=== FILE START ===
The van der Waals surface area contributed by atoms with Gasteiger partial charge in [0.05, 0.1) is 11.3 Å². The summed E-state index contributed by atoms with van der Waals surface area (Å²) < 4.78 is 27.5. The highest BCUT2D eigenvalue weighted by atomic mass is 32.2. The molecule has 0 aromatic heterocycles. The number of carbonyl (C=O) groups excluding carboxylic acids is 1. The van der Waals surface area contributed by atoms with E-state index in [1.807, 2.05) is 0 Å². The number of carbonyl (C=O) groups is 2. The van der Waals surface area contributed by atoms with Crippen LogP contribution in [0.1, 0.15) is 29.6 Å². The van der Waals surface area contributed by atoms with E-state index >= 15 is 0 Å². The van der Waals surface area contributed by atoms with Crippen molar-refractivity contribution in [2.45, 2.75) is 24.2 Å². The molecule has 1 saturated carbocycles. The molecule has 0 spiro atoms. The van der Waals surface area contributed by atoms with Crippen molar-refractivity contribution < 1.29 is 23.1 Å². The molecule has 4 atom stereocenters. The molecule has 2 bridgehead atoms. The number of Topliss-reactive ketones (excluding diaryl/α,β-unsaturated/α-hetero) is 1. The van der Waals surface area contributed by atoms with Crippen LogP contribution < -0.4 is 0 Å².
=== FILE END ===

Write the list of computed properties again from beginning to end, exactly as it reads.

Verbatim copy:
The van der Waals surface area contributed by atoms with Gasteiger partial charge in [0.05, 0.1) is 11.3 Å². The summed E-state index contributed by atoms with van der Waals surface area (Å²) < 4.78 is 27.5. The highest BCUT2D eigenvalue weighted by atomic mass is 32.2. The molecule has 0 aromatic heterocycles. The number of carbonyl (C=O) groups excluding carboxylic acids is 1. The van der Waals surface area contributed by atoms with E-state index in [1.807, 2.05) is 0 Å². The number of carbonyl (C=O) groups is 2. The van der Waals surface area contributed by atoms with Crippen LogP contribution in [0.1, 0.15) is 29.6 Å². The van der Waals surface area contributed by atoms with E-state index >= 15 is 0 Å². The van der Waals surface area contributed by atoms with Crippen molar-refractivity contribution in [2.45, 2.75) is 24.2 Å². The molecule has 1 saturated carbocycles. The molecule has 0 spiro atoms. The van der Waals surface area contributed by atoms with Crippen molar-refractivity contribution < 1.29 is 23.1 Å². The molecule has 4 atom stereocenters. The molecule has 2 bridgehead atoms. The number of Topliss-reactive ketones (excluding diaryl/α,β-unsaturated/α-hetero) is 1. The van der Waals surface area contributed by atoms with Crippen LogP contribution < -0.4 is 0 Å².